The first mitzva
by Jonathan Rosenblum
March 6, 1998
Late one night, Rabbi Haim Berlin, Rav of Moscow, was interrupted in his studies by loud knocking at the door. Moments later, an obviously distraught stranger was admitted to his study.
'Last week my wife gave birth to a baby boy,' the visitor began, 'and I want to enter him into the covenant of Abraham tomorrow."
Noting the confusion on Berlin's face as to why such a joyous occasion should be a cause of distress, the man continued: 'I make my living selling Christian icons. If my customers knew that I am Jewish, they would kill me for trading in their religious items. Therefore my son's brit must be kept absolutely secret."
Rather than endanger any of Moscow's mohalim, Berlin, disguised as a doctor, travelled the following morning to the man's home in a section of the city without Jews and performed the brit himself.
Several months later, Berlin was again interrupted in the middle of the night by the icon seller. 'You must have wondered why a Jew so far from his religion still wanted his son to have a brit,' he said to Berlin. Rabbi Berlin nodded, and the man went on, 'I was raised in a religious family, and for whatever reasons reached my present state. But I want my son to be able to choose to be a Jew, and I realized that without a brit, he could never return to the Jewish people."
Years later, after Berlin had settled in Jerusalem, his neighbors noticed that when he recited the Song of Songs on Friday night, he always cried at the final words of the verse, 'Behold you are beautiful my love; behold, you are beautiful my love; you have dove's eyes."
He explained by telling them the story of the icon seller. 'The dove represents the Jewish people,' Berlin said, 'as the Midrash says, `You [Israel] are beautiful before the sin; you are beautiful after the sin.' The dove, the Talmud tells us, will never stray further from its nest than she can see the way back. So too that Jew would not allow his son to go further from the Jewish people than he could see the way back.'
Now, thanks to an article in last Friday's Jerusalem Post Magazine, we know that there are 30 Jews in Israel no longer concerned with preserving a way back for their sons. (From the extensive coverage, one would have thought there were 30,000 such parents.) Though these parents' suit in the Supreme Court is the nominal excuse for the extensive coverage, little attention was paid to the legal implications.
No one is forcing these parents to circumcise their sons (though a good case could be made that they are forcing on their sons a cruel choice, later in life, between ostracism and a circumcision that will then be far more traumatic, painful, and dangerous).
Rather, it is these 30 who want to prevent millions of Jewish parents from bringing their children into the covenant of Abraham. Amazing how deeply totalitarian tendencies run among the most 'enlightened" elements of our society. And equally remarkable how natural they find it that the Supreme Court should be their instrument of social coercion.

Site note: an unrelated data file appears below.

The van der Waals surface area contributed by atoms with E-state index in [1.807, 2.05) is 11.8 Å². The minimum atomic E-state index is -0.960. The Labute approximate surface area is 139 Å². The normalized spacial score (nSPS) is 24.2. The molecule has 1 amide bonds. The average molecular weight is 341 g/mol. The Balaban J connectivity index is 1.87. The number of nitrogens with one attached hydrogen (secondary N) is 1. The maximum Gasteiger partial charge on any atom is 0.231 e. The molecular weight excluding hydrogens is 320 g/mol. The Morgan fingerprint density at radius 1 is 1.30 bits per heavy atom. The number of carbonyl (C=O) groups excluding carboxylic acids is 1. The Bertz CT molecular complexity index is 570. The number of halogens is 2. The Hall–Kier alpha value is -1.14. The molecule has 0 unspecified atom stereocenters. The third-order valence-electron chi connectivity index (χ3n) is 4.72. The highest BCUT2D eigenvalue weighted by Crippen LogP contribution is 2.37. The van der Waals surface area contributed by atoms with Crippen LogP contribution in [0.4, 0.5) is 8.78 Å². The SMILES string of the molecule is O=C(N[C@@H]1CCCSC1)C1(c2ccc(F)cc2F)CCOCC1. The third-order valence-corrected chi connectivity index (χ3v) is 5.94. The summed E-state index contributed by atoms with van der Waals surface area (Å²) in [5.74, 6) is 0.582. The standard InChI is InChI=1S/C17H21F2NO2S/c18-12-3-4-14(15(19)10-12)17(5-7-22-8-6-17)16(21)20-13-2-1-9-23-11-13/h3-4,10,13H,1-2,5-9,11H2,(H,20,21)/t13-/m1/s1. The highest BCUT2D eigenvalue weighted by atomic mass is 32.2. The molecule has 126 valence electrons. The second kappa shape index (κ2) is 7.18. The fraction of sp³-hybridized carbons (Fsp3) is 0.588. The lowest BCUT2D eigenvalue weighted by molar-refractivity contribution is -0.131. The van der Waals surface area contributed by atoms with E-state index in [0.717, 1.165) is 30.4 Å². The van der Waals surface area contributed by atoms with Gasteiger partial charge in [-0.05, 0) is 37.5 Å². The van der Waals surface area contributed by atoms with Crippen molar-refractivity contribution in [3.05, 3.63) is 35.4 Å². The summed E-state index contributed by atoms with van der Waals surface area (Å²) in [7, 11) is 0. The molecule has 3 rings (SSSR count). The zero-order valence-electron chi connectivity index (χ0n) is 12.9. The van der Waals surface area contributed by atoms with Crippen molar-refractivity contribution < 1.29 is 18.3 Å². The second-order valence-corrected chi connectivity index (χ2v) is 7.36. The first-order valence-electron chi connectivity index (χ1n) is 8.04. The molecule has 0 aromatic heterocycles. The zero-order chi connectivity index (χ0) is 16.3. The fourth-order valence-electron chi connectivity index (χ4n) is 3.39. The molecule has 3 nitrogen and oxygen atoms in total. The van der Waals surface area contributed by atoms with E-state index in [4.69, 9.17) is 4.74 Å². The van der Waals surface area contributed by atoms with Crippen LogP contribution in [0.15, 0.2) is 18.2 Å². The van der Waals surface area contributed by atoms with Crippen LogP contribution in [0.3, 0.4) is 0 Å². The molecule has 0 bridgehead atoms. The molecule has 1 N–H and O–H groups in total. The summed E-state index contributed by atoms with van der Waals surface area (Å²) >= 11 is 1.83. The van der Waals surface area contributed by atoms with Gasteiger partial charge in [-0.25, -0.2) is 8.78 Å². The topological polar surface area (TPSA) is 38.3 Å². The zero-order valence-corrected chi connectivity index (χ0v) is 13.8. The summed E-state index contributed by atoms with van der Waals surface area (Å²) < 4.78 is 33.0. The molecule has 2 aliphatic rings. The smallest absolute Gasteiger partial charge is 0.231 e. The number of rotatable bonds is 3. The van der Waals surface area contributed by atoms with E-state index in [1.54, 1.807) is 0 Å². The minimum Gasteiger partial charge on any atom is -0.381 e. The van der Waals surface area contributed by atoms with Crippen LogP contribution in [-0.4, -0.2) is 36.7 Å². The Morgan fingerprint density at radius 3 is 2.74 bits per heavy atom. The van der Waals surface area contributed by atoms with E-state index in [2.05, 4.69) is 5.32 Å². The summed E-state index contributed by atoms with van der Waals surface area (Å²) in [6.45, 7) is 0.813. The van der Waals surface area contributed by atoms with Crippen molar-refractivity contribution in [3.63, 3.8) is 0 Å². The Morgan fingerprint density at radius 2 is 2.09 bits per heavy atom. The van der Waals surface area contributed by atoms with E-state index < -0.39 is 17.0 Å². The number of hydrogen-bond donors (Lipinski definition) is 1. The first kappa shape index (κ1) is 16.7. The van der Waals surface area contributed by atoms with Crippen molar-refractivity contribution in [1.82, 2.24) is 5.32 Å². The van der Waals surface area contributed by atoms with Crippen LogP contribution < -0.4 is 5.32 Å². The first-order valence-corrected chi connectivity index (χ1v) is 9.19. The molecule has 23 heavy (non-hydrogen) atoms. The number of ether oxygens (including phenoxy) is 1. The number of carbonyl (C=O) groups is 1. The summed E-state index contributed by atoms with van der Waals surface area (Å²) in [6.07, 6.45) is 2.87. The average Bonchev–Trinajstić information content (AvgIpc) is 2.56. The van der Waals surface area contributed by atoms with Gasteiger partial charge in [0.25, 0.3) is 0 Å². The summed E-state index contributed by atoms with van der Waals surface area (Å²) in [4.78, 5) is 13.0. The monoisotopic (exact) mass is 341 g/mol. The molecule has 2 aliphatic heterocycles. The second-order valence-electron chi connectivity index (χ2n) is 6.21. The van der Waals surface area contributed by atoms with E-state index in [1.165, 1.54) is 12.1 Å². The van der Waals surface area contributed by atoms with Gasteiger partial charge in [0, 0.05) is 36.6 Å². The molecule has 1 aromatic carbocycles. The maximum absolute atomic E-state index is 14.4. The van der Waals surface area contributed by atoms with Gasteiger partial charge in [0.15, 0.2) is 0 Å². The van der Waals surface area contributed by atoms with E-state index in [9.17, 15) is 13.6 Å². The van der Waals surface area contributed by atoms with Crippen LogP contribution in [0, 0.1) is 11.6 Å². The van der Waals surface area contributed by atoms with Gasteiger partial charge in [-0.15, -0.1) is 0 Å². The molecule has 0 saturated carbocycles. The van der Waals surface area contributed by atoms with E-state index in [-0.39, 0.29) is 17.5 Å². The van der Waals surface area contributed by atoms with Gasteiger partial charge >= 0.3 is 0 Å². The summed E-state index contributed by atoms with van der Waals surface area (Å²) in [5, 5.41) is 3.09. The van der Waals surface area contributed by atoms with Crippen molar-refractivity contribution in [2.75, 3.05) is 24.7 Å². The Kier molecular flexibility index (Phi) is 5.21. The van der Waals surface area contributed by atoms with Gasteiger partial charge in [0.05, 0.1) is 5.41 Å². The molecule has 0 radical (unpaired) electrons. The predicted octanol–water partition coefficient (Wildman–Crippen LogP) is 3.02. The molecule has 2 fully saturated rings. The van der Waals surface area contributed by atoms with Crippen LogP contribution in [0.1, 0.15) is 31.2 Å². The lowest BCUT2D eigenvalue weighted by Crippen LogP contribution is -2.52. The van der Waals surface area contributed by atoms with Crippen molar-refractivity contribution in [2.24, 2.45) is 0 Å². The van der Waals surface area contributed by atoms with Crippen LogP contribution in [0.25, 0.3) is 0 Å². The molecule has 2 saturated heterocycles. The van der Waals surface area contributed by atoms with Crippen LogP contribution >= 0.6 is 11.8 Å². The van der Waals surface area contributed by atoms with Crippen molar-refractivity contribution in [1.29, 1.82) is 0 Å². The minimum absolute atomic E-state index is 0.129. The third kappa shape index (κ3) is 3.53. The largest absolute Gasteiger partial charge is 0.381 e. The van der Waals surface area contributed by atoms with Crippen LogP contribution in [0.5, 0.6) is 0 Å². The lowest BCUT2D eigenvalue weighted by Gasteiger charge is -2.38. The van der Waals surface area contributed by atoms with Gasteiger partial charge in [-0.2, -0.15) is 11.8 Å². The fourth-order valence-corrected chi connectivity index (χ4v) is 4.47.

The Supreme Court is being asked to sit as an unelected legislature to enact rules that would have no hope of passage in the Knesset. Only a Court that has completely lost any sense of the limits of its own power would have accepted the invitation to place itself in a clearly legislative role.
Brit mila was the first mitzva given to the descendants of Abraham, and the basis of all future covenants between God and the Jewish people.
'Every mitzva that [the Jewish people] accepted with joy, they continue to celebrate with joy,' says the Talmud. 'Every mitzva for which [the Jewish people] have been willing to sacrifice their lives, has always remained with them."
Brit mila is the Talmud's paradigm for both statements. For 4,000 years Jews have performed the mitzva with joy, even though it frequently cost them their lives at the hands of their oppressors. Yet the Magazine - reflecting the modern obsession with sex - managed to reduce the mitzva to a smirky discussion of whether foreskins increase or decrease pleasure.
A story from Yaffa Eliach's Hasidic Tales of the Holocaust captures what this mitzva has meant to Jews through the ages:
On a work detail one day in the Janowska Camp, the Bluzhever Rebbe found himself confronted by a woman who suddenly appeared before him like an apparition. 'Jews, have mercy on me and give me a knife,' she begged.
Thinking that she intended to commit suicide, the Rebbe told her, 'Why are you in such a hurry to get to the World of Truth? What difference can one day make?"
The commotion drew the attention of the Nazi guard, who ran over swinging his rubber truncheon. In the Nazi's breast pocket was a knife, which the woman spotted and demanded from him. Taken aback by her fierce tone, the German handed her the knife.
The woman then bent down and lifted a bundle of rags from the ground, which she unwrapped to reveal an infant on a snow white pillow. Raising the pillow, she pronounced the words, 'Blessed art Thou, O Lord our God, King of the Universe, Who has sanctified us by Your commandments and commanded us concerning mila." With a steady hand, she circumcised her infant son.
Looking up at Heaven, the mother cried out, 'God of the universe, You have given me a healthy child. I am returning to you a whole, kosher Jew." She then returned the blood stained knife to the Nazi, and handed him her baby still on his white pillow.
Related Topics: Israeli Society
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